4.       Save Time

No longer must journalists pore over spread-sheets and numbers for hours when there could be a simpler way to organise the information. Being technologically savvy and knowing the skills to apply to data sets can save journalists time when cleaning, organising and making sense of data. Not making mistakes due to lack of knowledge can also save a journalist time.

5.       A way to see things you might otherwise not see

Understanding large data sets can allow journalists to see significant information that they might otherwise have overlooked. Equally, some stories are best told using data visualisations as this enables people to see things that they might otherwise have been unable to understand.

 6.       A way to tell richer stories

Combining traditional methods of storytelling with data visualisations, infographics, video or photographs, creates richer, more interesting and detailed stories.

7.       Data is an essential part of Journalism

Many journalists do not see data as a specialist and separate area of journalism, but an interwoven, essential and important element of it. It is not there to replace traditional methods of finding information, but to enhance them. The journalist that can combine a good contact book and an understanding of data will be invaluable in the future.

01 May 2012

This is the data analysis behind how I, Andrew Stuart, did the data for the Daily Post interactive election map for 2012 on the website for the Daily Post, a regional daily newspaper in North Wales. I used Google Docs and Excel to work with the data we got hold of.

How the story appeared in the newspaper, with what we found through the data.

As a British citizen, I know that getting information for council elections is pretty difficult. How do you vote? Yes, you can vote along party lines, but they are generally dictated by national policy, wherever that may be. Generally, for local council elections, you have to wait for the information to drop through the letter box, or have a story about them.

However, Local councils really are where the stuff that we see and use on a day-to-day basis is done. Rubbish collections, inspecting where we go to eat, repairing the roads, street lighting, and planning. So, the people who decide this policy are important. And, knowing what they’re for, against, or couldn’t give two hoots about matters.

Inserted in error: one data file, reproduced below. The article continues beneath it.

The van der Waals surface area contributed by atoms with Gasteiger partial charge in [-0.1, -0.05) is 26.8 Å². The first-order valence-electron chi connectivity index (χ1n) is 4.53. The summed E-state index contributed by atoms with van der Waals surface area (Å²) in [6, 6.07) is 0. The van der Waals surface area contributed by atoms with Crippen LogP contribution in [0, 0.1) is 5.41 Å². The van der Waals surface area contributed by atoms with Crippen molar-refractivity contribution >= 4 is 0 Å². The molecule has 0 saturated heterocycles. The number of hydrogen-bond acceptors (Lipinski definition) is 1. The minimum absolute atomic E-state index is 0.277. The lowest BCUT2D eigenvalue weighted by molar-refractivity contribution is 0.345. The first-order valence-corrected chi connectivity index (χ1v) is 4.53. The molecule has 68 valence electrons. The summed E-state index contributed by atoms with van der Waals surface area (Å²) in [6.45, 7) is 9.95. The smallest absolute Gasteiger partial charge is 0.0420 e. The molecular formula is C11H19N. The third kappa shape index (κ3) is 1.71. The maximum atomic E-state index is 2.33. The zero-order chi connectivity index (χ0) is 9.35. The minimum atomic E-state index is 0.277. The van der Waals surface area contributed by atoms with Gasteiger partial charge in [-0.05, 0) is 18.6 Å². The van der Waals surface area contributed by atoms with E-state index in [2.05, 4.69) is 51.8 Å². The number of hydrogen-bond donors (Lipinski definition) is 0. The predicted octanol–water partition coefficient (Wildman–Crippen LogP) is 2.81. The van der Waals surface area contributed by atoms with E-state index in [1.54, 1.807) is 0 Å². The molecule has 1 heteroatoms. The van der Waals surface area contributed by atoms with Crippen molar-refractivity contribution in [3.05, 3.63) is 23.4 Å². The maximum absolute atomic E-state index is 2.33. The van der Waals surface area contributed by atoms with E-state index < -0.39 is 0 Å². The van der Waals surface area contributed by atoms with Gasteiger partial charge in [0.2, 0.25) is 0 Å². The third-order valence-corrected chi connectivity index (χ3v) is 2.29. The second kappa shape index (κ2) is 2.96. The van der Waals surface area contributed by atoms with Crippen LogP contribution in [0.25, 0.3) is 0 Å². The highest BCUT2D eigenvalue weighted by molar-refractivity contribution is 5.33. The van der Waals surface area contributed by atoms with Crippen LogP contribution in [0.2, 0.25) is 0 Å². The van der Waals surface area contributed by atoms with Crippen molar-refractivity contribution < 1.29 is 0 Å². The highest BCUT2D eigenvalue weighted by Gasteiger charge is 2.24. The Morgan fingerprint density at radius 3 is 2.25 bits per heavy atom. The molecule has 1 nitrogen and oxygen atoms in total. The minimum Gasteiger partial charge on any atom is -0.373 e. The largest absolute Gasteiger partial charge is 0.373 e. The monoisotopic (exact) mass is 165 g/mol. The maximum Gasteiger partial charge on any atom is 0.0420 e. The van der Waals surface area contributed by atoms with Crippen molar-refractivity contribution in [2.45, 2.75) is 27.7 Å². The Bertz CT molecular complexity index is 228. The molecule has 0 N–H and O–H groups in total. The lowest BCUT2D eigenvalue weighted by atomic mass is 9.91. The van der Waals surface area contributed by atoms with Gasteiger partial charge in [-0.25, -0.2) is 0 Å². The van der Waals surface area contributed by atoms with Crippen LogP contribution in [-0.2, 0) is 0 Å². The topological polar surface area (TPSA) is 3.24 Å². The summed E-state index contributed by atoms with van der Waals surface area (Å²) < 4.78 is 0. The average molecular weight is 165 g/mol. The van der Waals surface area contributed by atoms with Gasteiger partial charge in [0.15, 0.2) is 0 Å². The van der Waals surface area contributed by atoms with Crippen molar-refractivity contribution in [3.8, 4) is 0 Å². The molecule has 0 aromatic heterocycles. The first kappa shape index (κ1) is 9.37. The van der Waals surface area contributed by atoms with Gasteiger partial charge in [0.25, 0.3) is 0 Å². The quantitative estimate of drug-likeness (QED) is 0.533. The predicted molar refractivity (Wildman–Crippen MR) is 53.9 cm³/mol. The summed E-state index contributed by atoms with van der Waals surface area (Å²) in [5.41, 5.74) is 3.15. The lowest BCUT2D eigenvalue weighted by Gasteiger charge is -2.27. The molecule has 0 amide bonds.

Sadly, writing individual feature pieces on 243 wards, with over 753 residents putting their names forward, for a regional paper covering 6 counties (5 of which are to have elections) is next to impossible. I say next to, because nothing is impossible.

So, when I was at the Daily Post, we decided to use the web to show who was standing where. That way, they are a quick Google search or a reference away to find out more about them. This is what we came up with:

The Election Map. Click the image to go the fusion table

So, how did we do it?

First, you need to gather data. This sounds easier than it is. Some council’s had a nice list of each statement of nomination so you can scroll through. Some had a good word doc for reference. Some had the images saved as PDF files, and are on the website individually. Some had three different areas of the council because the county is so big! All of them were not in the same format.

So, we have to type them out. Not the best way, but the only way. These are new candidates, and the data is not online in any sort of format I can import to Google Docs. Claire Miller for WalesOnline had to do the same thing. For every council in Wales, bar the 5 I did. I do not envy her job.

I typed all the name for a ward into the one cell in the format “Name Middle name surname (party), etc”. The comma is important. I saved three files – the online version, the reference version, and a raw backup.
Using a uniform way of typing means I can parse easily at the comma. This allows the file to be shared around different journalists, so they can cover the patches and get the story behind the story. The single cell one for online works in the info box.

The next bit was to make the map work. For this, I need the KML files. There is an easy way of doing this using ScraperWiki. That would bring all the children of each County Council into a file. What I did, however, was to save each file from mapit.mysociety.org (not that strenuous), then create individual county shapefiles in Google Earth. I then have individual maps, and joining all the wards together allows me to create a whole North Wales map.

Then, merge the two tables – the one with all the prospective councillor details and the one with the shape files into Google Fusion tables, and check for errors. The one which did flag up was Mostyn. There is a Mostyn ward in Conwy and Flintshire. The way around it? Type Mostyn, Conwy, and Mostyn Flintshire. It worked.